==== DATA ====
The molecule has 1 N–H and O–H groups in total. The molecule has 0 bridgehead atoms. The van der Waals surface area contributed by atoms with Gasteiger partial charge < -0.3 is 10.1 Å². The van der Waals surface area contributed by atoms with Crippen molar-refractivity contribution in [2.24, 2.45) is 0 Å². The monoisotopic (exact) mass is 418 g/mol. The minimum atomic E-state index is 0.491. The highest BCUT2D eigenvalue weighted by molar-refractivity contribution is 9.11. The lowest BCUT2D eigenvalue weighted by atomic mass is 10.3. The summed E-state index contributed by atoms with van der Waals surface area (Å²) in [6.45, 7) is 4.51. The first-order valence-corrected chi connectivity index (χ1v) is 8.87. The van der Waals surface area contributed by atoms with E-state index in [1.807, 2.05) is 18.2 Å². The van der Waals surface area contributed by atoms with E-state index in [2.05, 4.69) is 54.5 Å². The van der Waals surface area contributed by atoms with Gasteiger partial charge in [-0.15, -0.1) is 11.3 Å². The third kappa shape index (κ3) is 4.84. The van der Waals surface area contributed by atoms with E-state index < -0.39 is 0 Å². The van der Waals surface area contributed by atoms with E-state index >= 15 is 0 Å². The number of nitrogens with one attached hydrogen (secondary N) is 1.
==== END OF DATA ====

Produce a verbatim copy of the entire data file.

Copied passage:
The molecule has 1 N–H and O–H groups in total. The molecule has 0 bridgehead atoms. The van der Waals surface area contributed by atoms with Gasteiger partial charge < -0.3 is 10.1 Å². The van der Waals surface area contributed by atoms with Crippen molar-refractivity contribution in [2.24, 2.45) is 0 Å². The monoisotopic (exact) mass is 418 g/mol. The minimum atomic E-state index is 0.491. The highest BCUT2D eigenvalue weighted by molar-refractivity contribution is 9.11. The lowest BCUT2D eigenvalue weighted by atomic mass is 10.3. The summed E-state index contributed by atoms with van der Waals surface area (Å²) in [6.45, 7) is 4.51. The first-order valence-corrected chi connectivity index (χ1v) is 8.87. The van der Waals surface area contributed by atoms with E-state index in [1.807, 2.05) is 18.2 Å². The van der Waals surface area contributed by atoms with E-state index in [2.05, 4.69) is 54.5 Å². The van der Waals surface area contributed by atoms with Gasteiger partial charge in [-0.15, -0.1) is 11.3 Å². The third kappa shape index (κ3) is 4.84. The van der Waals surface area contributed by atoms with E-state index < -0.39 is 0 Å². The van der Waals surface area contributed by atoms with E-state index >= 15 is 0 Å². The number of nitrogens with one attached hydrogen (secondary N) is 1.